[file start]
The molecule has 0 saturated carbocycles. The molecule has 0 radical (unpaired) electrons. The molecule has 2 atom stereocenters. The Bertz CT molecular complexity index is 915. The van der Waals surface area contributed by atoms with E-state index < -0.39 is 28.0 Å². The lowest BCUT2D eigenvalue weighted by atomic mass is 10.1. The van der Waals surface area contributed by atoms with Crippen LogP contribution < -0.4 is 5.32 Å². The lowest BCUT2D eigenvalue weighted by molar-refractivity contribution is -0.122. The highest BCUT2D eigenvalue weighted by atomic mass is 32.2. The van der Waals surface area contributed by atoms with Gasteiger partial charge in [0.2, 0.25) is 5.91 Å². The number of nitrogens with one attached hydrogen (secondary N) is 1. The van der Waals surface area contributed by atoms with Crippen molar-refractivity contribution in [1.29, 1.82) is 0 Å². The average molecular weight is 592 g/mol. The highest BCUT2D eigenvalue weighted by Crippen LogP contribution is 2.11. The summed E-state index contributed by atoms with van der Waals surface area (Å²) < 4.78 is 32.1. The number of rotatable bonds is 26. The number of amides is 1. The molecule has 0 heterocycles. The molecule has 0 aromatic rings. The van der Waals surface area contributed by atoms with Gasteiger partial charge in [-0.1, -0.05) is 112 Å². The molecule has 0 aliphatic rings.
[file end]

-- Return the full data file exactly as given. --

The molecule has 0 saturated carbocycles. The molecule has 0 radical (unpaired) electrons. The molecule has 2 atom stereocenters. The Bertz CT molecular complexity index is 915. The van der Waals surface area contributed by atoms with E-state index < -0.39 is 28.0 Å². The lowest BCUT2D eigenvalue weighted by atomic mass is 10.1. The van der Waals surface area contributed by atoms with Crippen LogP contribution < -0.4 is 5.32 Å². The lowest BCUT2D eigenvalue weighted by molar-refractivity contribution is -0.122. The highest BCUT2D eigenvalue weighted by atomic mass is 32.2. The van der Waals surface area contributed by atoms with Gasteiger partial charge in [0.2, 0.25) is 5.91 Å². The number of nitrogens with one attached hydrogen (secondary N) is 1. The van der Waals surface area contributed by atoms with Crippen molar-refractivity contribution in [1.29, 1.82) is 0 Å². The average molecular weight is 592 g/mol. The highest BCUT2D eigenvalue weighted by Crippen LogP contribution is 2.11. The summed E-state index contributed by atoms with van der Waals surface area (Å²) < 4.78 is 32.1. The number of rotatable bonds is 26. The number of amides is 1. The molecule has 0 heterocycles. The molecule has 0 aromatic rings. The van der Waals surface area contributed by atoms with Gasteiger partial charge in [-0.1, -0.05) is 112 Å². The molecule has 0 aliphatic rings.